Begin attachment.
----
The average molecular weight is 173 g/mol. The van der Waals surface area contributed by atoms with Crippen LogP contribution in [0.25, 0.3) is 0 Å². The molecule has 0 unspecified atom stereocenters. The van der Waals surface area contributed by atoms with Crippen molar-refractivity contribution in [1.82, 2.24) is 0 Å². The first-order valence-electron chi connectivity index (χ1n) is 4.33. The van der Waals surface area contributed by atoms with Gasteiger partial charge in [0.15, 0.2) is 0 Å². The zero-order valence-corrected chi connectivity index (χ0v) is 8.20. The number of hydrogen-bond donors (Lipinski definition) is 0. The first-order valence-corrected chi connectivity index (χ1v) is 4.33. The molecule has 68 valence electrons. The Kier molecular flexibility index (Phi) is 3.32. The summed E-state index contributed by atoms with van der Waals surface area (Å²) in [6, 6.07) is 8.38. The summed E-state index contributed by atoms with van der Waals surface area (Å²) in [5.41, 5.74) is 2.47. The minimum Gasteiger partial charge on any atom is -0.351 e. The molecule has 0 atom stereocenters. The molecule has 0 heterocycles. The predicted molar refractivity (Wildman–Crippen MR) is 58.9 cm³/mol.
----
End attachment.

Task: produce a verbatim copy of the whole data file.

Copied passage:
The average molecular weight is 173 g/mol. The van der Waals surface area contributed by atoms with Crippen LogP contribution in [0.25, 0.3) is 0 Å². The molecule has 0 unspecified atom stereocenters. The van der Waals surface area contributed by atoms with Crippen molar-refractivity contribution in [1.82, 2.24) is 0 Å². The first-order valence-electron chi connectivity index (χ1n) is 4.33. The van der Waals surface area contributed by atoms with Gasteiger partial charge in [0.15, 0.2) is 0 Å². The zero-order valence-corrected chi connectivity index (χ0v) is 8.20. The number of hydrogen-bond donors (Lipinski definition) is 0. The first-order valence-corrected chi connectivity index (χ1v) is 4.33. The molecule has 68 valence electrons. The Kier molecular flexibility index (Phi) is 3.32. The summed E-state index contributed by atoms with van der Waals surface area (Å²) in [6, 6.07) is 8.38. The summed E-state index contributed by atoms with van der Waals surface area (Å²) in [5.41, 5.74) is 2.47. The minimum Gasteiger partial charge on any atom is -0.351 e. The molecule has 0 atom stereocenters. The molecule has 0 heterocycles. The predicted molar refractivity (Wildman–Crippen MR) is 58.9 cm³/mol.